Where To Discover The Folklore Of The Isle Of Man

Groudle Glen

Disclosure: This article may contain links to products or services (including Amazon) that pay me a small commission. This is at no extra cost to you.

An island kingdom with Viking and Celtic roots is bound to have a rich folklore. And in the Isle of Man folk tales, legends and mythical creatures are to be found around every corner. Here we look at some of the customs and the best places to discover the folklore of the Isle of Man.

The Rich Folklore Of The Isle Of Man

My first introduction to the Manx folklore was on arrival at the airport. While waiting for my hire car I was told that the cloud surrounding the island was known locally as the Cloak of Manannan, a mist sent by the sea god to protect the island from its enemies. For many Manx people legend and superstition are a part of everyday life, stories passed down through the generations.

This is an island with a long history. Christianity arrived early (around the 5th century): one account states that the land was created during a fight between St Patrick and the Devil. This means that, alongside the Celtic and Viking traditions, there are many early Christian sites – holy wells, chapels and gravestones, all with their own tales to tell. The resulting mix of religion, ancient superstitions, and fairy tales has left its mark upon the landscape, and no part of the island is without its own myths and legends.

Mythical Creatures And Traditional Customs

Manx mythology features many legendary creatures, including giants, ghosts and evil spirits. There are goblins, water horses and the malevolent Buggane. And, of course, there are the little people, or mooinjer veggey, often just referred to as “themselves”.

For the most part these creatures are up to no good, and many of the old customs were designed either to placate them or to avoid their mischief. One example is on 30 April (May Day Eve, or Beltane), when gorse was traditionally burned, or crosses placed outside front doors, to scare away witches and familiar spirits. The custom persisted until recently and forms the basis of contemporary events such as the Oie Voaldyn Festival in Peel.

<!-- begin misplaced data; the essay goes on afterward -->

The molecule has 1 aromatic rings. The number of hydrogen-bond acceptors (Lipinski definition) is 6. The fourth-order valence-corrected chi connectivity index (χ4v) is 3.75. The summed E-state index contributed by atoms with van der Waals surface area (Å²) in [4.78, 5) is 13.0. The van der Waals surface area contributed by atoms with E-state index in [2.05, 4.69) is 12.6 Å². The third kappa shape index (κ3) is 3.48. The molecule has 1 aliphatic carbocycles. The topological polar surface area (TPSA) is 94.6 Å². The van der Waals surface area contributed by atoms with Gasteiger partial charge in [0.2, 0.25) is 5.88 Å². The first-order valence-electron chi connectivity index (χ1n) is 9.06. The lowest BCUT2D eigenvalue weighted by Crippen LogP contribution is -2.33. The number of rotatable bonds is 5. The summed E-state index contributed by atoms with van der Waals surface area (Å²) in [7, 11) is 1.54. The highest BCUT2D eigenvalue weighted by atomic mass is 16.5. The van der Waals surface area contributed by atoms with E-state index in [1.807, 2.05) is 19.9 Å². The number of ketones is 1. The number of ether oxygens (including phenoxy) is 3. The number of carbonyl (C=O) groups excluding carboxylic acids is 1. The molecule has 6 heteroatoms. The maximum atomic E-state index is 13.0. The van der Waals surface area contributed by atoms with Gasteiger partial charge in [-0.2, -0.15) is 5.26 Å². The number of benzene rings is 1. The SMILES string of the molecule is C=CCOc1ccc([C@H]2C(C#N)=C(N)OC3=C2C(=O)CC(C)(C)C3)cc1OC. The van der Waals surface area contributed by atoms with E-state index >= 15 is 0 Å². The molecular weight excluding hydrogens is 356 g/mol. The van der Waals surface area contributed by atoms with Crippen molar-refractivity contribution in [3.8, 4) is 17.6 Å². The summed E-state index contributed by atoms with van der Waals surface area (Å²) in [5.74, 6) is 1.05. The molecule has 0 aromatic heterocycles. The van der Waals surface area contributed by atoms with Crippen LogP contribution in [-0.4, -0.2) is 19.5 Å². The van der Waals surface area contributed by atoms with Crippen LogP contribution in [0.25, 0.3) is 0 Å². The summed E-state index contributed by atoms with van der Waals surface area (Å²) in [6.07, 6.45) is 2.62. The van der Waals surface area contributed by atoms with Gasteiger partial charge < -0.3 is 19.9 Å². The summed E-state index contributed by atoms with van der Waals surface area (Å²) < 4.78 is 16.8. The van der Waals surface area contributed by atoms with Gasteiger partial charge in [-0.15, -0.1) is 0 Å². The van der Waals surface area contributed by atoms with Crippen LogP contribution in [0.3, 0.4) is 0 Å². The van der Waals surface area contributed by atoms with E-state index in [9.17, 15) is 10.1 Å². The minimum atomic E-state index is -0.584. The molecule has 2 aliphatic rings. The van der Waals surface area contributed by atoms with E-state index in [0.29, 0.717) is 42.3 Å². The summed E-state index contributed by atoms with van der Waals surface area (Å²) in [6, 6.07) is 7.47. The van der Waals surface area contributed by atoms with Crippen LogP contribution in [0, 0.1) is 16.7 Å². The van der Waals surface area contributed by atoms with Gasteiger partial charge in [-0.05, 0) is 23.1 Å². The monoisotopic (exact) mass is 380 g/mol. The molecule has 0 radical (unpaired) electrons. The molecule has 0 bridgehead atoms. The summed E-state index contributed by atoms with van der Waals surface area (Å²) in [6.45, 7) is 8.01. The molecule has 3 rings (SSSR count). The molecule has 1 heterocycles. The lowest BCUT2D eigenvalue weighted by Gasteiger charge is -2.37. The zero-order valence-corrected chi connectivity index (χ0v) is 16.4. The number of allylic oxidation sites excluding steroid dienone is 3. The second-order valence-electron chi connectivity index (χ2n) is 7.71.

Another long standing tradition is Hop tu Naa, the Manx equivalent of Halloween, with a variety of customs including folk songs and dances.

Woman and two boys sitting on piles of straw and holding hollowed out turnips.
Hollowed out turnips at Hop tu Naa (photo copyright Visit Isle of Man)

Some Legends Of The Isle Of Man

Not surprisingly, some of the legends relate to the very earliest history of the Isle of Man. Here are just two of them.

Finn MacCuill And The Creation Of The Isle Of Man

Finn MacCuill (or Finn McCool) is a legend of Celtic folklore, responsible for the formation of both the Isle of Man and the Giant’s Causeway in Ireland. The story is that Finn, a giant of prodigious strength, was in pursuit of a Scottish rival and hurled a huge clod of earth at him. However it missed its target and fell into the Irish Sea, thus creating the Isle of Man.

The Manx tradition is that Finn MacCuill became very fond of the island, and later made his home on a clifftop near Cragneash. A later exploit saw him fighting the Buggane (a Manx giant), a battle which caused the Calf of Man to break off from the main island.

Looking out from a cliff top to the island of the Calf of Man
A battle between Finn MacCool and a giant led to the creation of the Calf of Man

The Story Of Manannan

The sea god Manannan was the original deity of the Isle of Man. He was also a wizard and a powerful king, and the subject of numerous Celtic legends. One story is that it was he who fought St Patrick and that, during the course of the battle, he and his men transformed themselves into three-legged creatures before sinking to the bottom of the sea. In this way he gave the Isle of Man both its name and its distinctive coat of arms with three legs.

Even today the islanders pay tribute to Manannan for living on his island. Each year at Midsummer rushes are taken to the top of the hill at South Barrule, and the path to the ancient Tynwald Hill is also strewn with rushes.

Folklore Sites On The Isle Of Man

There are literally hundreds of sites in the Isle of Man with stories attached. Here are just a few of them.

The Moddy Dhoo Of Peel Castle